The first Democratic debate had Twitter ablaze on Wednesday and Thursday nights. Ten candidates debated on the first night, with the other 10 debating on night two. AllSides live tweeted the event, and conducted a number of polls to see how our followers felt about some key issues.

Let’s start with a caveat: Twitter polls are insanely unreliable! They can be manipulated by motivated or partisan individuals and groups. While we take these results with a grain of salt, we also found it interesting to get a temperature check on our followers’ beliefs.

Since we’re an organization devoted to bridging divides and civil dialogue, it makes sense that our followers have a bias toward understanding the other side so we can get the job done. These results aren't that surprising — yet the 94% figure is even stronger than what we would have expected.

The audience is made roughly equally of those from the left, center and right. When we last measured, our Twitter audience seemed to tilt a bit left, but we’ve gained thousands of followers since then and need to do another assessment.

Our audience is very politically engaged — 45% of our site visitors consider themselves to be news junkies and primarily access our site to read the news (68%), so the fact that the majority of those who participated in the poll would like a longer debate format wasn’t too surprising either.

However, this contradicts a poll we conducted on Facebook in April in which 70% of our followers said they prefer short-form content when consuming news media about politics, such as quick reads, short videos and clips that give perspectives and information quickly. Seems like this debate was keeping people’s attention and had them wanting more.

During the first night, there was a great deal of Spanish spoken on stage, at least compared to any other presidential debate in history. While some pundits in the media thought this was a good idea, this overwhelming response suggests otherwise. The only Spanish spoken on the second night was when Jose Diaz-Balart greeted Pete Buttigieg in Spanish, who then returned the favor (were any of the others bilingual?)

Candidates were interrupting each other during the debates — a lot. 65% of AllSides Twitter followers who voted said the interruptions made them feel worse about the candidates. (The Washington Post has a handy infographic showing who interrupted whom during the debate. According to the Post, Andrew Yang was the only candidate not to interrupt or be interrupted.)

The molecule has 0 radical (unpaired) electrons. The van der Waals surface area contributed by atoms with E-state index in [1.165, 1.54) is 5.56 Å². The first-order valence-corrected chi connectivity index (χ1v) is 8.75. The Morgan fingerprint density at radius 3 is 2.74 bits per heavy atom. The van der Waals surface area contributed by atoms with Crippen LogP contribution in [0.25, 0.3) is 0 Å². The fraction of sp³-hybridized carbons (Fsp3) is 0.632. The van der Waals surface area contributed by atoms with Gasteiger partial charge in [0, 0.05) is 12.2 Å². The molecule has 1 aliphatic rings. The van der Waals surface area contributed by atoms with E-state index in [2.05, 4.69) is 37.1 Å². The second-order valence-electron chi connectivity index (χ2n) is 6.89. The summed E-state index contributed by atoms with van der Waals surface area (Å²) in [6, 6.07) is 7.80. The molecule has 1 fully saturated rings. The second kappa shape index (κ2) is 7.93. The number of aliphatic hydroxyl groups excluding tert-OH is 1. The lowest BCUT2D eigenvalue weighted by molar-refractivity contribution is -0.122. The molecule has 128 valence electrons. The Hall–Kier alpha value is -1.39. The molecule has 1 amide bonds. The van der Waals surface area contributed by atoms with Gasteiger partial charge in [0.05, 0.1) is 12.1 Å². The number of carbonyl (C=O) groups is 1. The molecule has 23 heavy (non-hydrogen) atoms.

Considering all the promises from candidates like Elizabeth Warren and Bernie Sanders about forgiving student debt, this result surprised us. As mentioned earlier, more polling and analysis are needed, as Twitter polls are perhaps too informal for hard-hitting data.

More than two-thirds of our Twitter respondents believe that health care is not a right. This might have to do more with the fact that our audience includes people from the left and right, and during Twitter sessions, any group can skew the results. During the second debate night when there was more discussion about this, it became clear that the Democratic Party's nominee will argue that it is a right.

Early in the first debate, AllSides observed that Sen. Warren (D-MA) received far more questions from the moderators; this was our most viral tweet. The moderators’ choice to do this could be explained by the fact that polls show Sen. Warren is the frontrunner among night one’s group of candidates. However, during the second night of debates, the moderators started with a question to Bernie Sanders, and returned to him with a second question very quickly — just as they did with Warren — but early polls showed Biden as the frontrunner, not Bernie. More media bias?

We also counted up the number of questions each candidate was asked on night one. Seventy-four percent of those polled said they thought the discrepancy amounted to bias.

Follow AllSides on Twitter as we continue to provide balanced news coverage of the 2020 election.

Julie Mastrine is the Director of Marketing at AllSides. She has a Center bias.

John Gable is the CEO and co-founder of AllSides. He has a Lean Right bias.